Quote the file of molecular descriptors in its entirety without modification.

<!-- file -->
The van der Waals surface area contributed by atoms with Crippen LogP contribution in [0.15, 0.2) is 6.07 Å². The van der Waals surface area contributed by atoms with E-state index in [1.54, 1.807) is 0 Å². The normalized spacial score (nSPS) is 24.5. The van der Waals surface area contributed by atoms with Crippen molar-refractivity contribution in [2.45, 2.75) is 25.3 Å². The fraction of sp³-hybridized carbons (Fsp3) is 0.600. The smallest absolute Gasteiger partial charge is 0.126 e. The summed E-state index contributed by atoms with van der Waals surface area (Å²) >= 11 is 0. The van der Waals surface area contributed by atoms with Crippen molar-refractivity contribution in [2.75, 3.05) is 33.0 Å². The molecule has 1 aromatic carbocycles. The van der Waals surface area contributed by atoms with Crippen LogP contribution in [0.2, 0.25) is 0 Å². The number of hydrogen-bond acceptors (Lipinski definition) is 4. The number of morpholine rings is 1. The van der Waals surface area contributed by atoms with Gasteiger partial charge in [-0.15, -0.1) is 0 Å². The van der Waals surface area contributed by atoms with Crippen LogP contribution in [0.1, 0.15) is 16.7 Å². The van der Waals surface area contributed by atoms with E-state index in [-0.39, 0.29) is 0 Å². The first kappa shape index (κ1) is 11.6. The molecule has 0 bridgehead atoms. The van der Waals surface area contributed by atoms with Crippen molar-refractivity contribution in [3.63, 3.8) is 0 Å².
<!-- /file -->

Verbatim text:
The van der Waals surface area contributed by atoms with Crippen LogP contribution in [0.15, 0.2) is 6.07 Å². The van der Waals surface area contributed by atoms with E-state index in [1.54, 1.807) is 0 Å². The normalized spacial score (nSPS) is 24.5. The van der Waals surface area contributed by atoms with Crippen molar-refractivity contribution in [2.45, 2.75) is 25.3 Å². The fraction of sp³-hybridized carbons (Fsp3) is 0.600. The smallest absolute Gasteiger partial charge is 0.126 e. The summed E-state index contributed by atoms with van der Waals surface area (Å²) >= 11 is 0. The van der Waals surface area contributed by atoms with Crippen molar-refractivity contribution in [2.75, 3.05) is 33.0 Å². The molecule has 1 aromatic carbocycles. The van der Waals surface area contributed by atoms with Crippen LogP contribution in [0.2, 0.25) is 0 Å². The number of hydrogen-bond acceptors (Lipinski definition) is 4. The number of morpholine rings is 1. The van der Waals surface area contributed by atoms with Gasteiger partial charge in [-0.15, -0.1) is 0 Å². The van der Waals surface area contributed by atoms with Crippen LogP contribution in [0.1, 0.15) is 16.7 Å². The van der Waals surface area contributed by atoms with E-state index in [-0.39, 0.29) is 0 Å². The first kappa shape index (κ1) is 11.6. The molecule has 0 bridgehead atoms. The van der Waals surface area contributed by atoms with Crippen molar-refractivity contribution in [3.63, 3.8) is 0 Å².